Laying the foundations for a solid client-agency relationship by setting the ground rules early
In an increasingly competitive world in which marketing agencies are prolific, how best should they retain clients, and how can a relationship between client and agency be set up in the first place to ensure longevity? Two academics at the University of the West of England (UWE Bristol) are researching this relationship with a view to advising both parties how to lay solid foundations from the start.
For the last four years, Professor Tim Hughes and Dr Mario Vafeas have endeavoured to find out what makes a successful and long-lasting relationship between agencies (creative and digital), and their clients (usually marketers).
Beginning in 2013, their research project initially involved interviewing 25 people on both sides of existing business relationships, to ascertain what their common issues were. Since then, the researchers have also used a combination of one-to-one interviews, focus groups, workshops and survey questionnaires to gather more data from clients and agency account managers.
The results reveal some of the typical challenges both sides face. “You tend to find that agencies have common complaints about their clients, and vice versa,” says Vafeas. “However things are not getting better and in fact are getting worse,” he adds.
The first challenge that has emerged from the research is the power imbalance between both sides. The client controls the purse strings and, because the agency is trying to hold on to the account, their creatives may not always tell them what needs to be said through fear of negatively affecting the relationship.
To counter this imbalance, one of the first things for agencies to think about is whether they are compatible with the company commissioning them, explains Vafeas. “Working with clients where there is a good fit helps the subsequent relationship,” he says.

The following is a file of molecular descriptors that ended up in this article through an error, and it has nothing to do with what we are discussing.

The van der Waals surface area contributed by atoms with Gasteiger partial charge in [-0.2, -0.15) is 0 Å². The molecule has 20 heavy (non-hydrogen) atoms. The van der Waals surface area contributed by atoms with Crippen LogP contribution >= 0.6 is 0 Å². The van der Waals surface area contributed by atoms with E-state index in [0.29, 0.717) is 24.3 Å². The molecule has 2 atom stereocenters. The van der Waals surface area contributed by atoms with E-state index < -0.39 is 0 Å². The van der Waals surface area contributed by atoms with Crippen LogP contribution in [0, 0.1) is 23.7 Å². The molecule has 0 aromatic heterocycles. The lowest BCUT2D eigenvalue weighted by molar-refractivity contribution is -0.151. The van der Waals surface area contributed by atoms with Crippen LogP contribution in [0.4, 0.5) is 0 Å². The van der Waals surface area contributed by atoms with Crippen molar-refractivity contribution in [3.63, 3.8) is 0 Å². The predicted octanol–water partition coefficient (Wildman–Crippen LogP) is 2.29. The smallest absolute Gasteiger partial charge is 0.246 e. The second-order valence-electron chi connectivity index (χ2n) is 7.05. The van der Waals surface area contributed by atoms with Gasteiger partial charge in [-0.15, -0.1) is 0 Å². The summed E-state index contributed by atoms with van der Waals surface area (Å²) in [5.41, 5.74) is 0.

Establishing a modus operandi on how the two will interact from the beginning is also extremely important. “Explaining to the client at the outset that they don’t intend to impose their way of working on them, but instead want them to get the best possible work out of the agency is key,” says Vafeas. “That investment needs to be made upfront,” he adds, suggesting this is more important than a detailed contract, which can sometimes be off-putting for both parties.
Says Hughes: “A lot of it is about agencies understanding what clients want, and clients understanding what they need to do to get the best out of agencies.” He adds: “This is very much a co-creative process.”
It is also vital that agencies fully understand the clients’ business and that they do not tell them what they already know, say the researchers. “Making sure the creative output is exceptional is key, as many clients can get work done in-house, so if they go to an agency they want something that stands out,” says Vafeas.
Hughes and Vafeas have also observed that there is sometimes a disconnect in the way the two parties want to communicate. They have noticed that agency staff are invariably aged under 30 while brand managers are often in their 50s. The former tend to prefer email, according to the academics, while the latter prefer direct contact. “In the past, a face-to-face interaction was fundamental to building a relationship, but we are now finding this doesn’t happen so much anymore,” says Vafeas. Despite occasional geographical constraints, agencies might therefore consider a more personal approach, he suggests, in order to nurture a stronger relationship.
With a view to sharing their findings and helping practitioners, Vafeas and Hughes work with business networks such as Bristol Media and the Chartered Institute of Marketing, hosting workshops to share results and asking participants to talk about implications for their businesses. They also host seminars, including with the Design Business Association in London. They also organise workshops with individual agencies.
Finally, their findings have also led the academics to incorporate sessions on how to optimise business relationships into the University’s Business and Management degree, as they see this as a vital skill for graduates.